Conservation of art work is a big business. But how do you conserve artworks from the 20th Century whose materials are fragile and prone to disintegration? Well, you can ask the artist... The
The NY Times has a great article regarding the conservation of contemporary artwork.
Click here to read it.
I’ve broached the subject before and unfortunately my solution has been the same as other artists when told to conservators such as Carol Mancusi-Ungaro, the Whitney's director of conservation – just let “me” fix it. The problem arises when I am no longer “me”. Minimalist artist, Mark Rothko committed suicide in 1970, but didn’t leave instruction regarding the long-term care of his work. I’ve mentioned before the terrible time conservators have had trying to repair pieces by Jackson Pollock. Do you recall those 10 or 15 or 20 year recommendations printed on the exterior house paint cans you bought at Sherman-Williams? Well those cans were pretty similar to the ones Pollock mixed into his massive drip paintings. While those year designations were intended as ratings for outdoor exposure to the elements, the paint was still expected to only have a fairly limited life.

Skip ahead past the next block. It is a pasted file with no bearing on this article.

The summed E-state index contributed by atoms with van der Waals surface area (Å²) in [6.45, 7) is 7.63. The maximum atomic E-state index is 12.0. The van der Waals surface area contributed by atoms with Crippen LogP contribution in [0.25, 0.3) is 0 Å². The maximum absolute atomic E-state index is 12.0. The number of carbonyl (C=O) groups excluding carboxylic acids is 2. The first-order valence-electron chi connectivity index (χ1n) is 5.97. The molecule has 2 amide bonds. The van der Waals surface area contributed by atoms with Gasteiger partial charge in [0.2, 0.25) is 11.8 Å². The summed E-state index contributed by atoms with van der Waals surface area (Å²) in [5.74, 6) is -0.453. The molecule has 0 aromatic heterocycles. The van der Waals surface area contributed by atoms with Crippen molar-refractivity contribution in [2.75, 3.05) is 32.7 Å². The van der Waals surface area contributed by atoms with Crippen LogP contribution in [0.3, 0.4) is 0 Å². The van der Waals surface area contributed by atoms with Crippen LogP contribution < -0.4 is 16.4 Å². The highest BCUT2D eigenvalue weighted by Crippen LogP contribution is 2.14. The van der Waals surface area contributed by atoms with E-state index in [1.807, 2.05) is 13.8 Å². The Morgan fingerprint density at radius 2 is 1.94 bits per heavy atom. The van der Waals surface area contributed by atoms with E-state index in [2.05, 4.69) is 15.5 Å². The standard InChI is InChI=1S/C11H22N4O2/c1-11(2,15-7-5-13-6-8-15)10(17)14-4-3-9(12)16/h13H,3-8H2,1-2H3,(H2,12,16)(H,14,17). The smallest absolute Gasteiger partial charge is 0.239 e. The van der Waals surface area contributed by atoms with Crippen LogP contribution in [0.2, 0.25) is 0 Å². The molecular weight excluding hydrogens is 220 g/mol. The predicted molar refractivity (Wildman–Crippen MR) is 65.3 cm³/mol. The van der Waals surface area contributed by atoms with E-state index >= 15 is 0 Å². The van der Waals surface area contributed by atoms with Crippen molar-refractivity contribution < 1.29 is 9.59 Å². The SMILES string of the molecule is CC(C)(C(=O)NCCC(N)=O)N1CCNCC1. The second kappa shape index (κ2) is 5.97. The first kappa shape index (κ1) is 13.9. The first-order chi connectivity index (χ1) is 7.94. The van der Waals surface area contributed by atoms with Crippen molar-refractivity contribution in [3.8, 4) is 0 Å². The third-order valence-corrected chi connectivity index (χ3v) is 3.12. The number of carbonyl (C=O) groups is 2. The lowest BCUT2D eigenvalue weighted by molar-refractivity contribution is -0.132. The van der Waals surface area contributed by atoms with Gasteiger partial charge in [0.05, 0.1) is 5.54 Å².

I’m sure our apprehension at telling the secrets of our process is only part self-protective and mostly just lazy. I’m still not keen on exposing my process, just yet; but maybe we should all take the time to write down a bit of our process-oriented background and possible ideas for repairs in a notebook that can be easily found. Think of it as life insurance for your artwork. – DN